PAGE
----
The Search for Cervantes
There are no contemporary portraits of Miguel de Cervantes (1547-1616), the Spanish novelist, poet, playwright and author of Don Quixote. It is believed that Cervantes died in Madrid on April 23rd, 1616. He was buried, in accordance with his will, in a neighbouring convent of Trinitarian nuns. However, the nuns moved a few years later to another convent taking their dead with them. It is unknown whether Cervantes’ remains were also moved.
The local authorities and archbishopric of Madrid have now approved a project led by the historian Fernando Prado to search for Cervantes’ bones in the walls and floors of the convent in the city centre. Scientists will use geo-radar technology to search for hidden niches in the convent's walls and to scan up to five metres below ground. They believe that his bones should be easy to identify as they bear the marks of gunshots in the chest and arm which Cervantes suffered during the Battle of Lepanto in October 1571.
Prado explained how: ‘He received a blast from a harquebus in the chest and another wound that left him unable to use one hand. Those two things will have left some imprint on his bones.’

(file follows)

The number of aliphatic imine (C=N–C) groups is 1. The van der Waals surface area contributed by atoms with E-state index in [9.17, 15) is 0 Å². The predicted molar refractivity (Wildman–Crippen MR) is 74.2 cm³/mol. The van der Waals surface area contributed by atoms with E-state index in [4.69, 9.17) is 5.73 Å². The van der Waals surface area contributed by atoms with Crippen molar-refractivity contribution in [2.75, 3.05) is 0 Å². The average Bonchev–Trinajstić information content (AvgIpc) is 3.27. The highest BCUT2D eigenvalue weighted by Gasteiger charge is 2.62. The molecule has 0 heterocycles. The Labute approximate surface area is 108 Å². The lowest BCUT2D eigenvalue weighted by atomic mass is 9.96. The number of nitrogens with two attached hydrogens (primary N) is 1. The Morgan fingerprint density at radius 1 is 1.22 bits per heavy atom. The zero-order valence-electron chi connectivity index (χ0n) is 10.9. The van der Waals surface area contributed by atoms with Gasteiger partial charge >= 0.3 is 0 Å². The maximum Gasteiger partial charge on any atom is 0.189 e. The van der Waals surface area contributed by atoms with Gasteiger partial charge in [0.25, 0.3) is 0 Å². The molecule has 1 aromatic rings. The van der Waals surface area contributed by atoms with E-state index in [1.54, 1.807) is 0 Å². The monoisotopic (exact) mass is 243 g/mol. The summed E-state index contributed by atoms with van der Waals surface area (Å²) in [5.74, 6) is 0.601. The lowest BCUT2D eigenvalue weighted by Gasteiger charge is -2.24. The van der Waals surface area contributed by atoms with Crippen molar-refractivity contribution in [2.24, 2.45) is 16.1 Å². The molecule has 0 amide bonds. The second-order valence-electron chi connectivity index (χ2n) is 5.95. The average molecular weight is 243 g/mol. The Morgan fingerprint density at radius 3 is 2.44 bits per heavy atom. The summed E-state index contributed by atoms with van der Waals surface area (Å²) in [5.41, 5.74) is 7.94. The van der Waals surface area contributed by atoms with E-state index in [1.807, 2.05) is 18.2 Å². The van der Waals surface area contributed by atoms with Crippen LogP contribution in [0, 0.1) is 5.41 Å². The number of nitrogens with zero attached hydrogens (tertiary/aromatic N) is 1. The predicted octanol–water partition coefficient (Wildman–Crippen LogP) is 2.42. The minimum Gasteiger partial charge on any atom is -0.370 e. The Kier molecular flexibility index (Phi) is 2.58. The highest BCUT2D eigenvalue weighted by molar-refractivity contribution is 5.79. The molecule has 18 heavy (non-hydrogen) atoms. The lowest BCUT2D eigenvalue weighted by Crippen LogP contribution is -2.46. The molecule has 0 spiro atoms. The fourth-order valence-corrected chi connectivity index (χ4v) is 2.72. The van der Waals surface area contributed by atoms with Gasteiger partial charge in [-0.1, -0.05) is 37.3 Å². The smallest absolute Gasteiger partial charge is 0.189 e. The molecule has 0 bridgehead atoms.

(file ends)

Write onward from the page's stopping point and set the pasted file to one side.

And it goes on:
Forensic archaeologists hope to reconstruct the author’s face which is only known from a portrait painted by Juan de Jauregui almost twenty years after the author’s death. They will also attempt to uncover the causes of his death and dispel rumours that he died of cirrhosis.
The project is due to be completed by 2016 in time for planned global celebrations to mark the anniversaries of the death of Cervantes and Shakespeare on April 23rd.
In reality however, Cervantes and Shakespeare did not die on exactly the same day. Cervantes died on April 23rd according to the Georgian calendar; but at the time the Julian calendar was still used in England. Due to the discrepancy between the two calendars, Shakespeare thus died ten days later than Cervantes.
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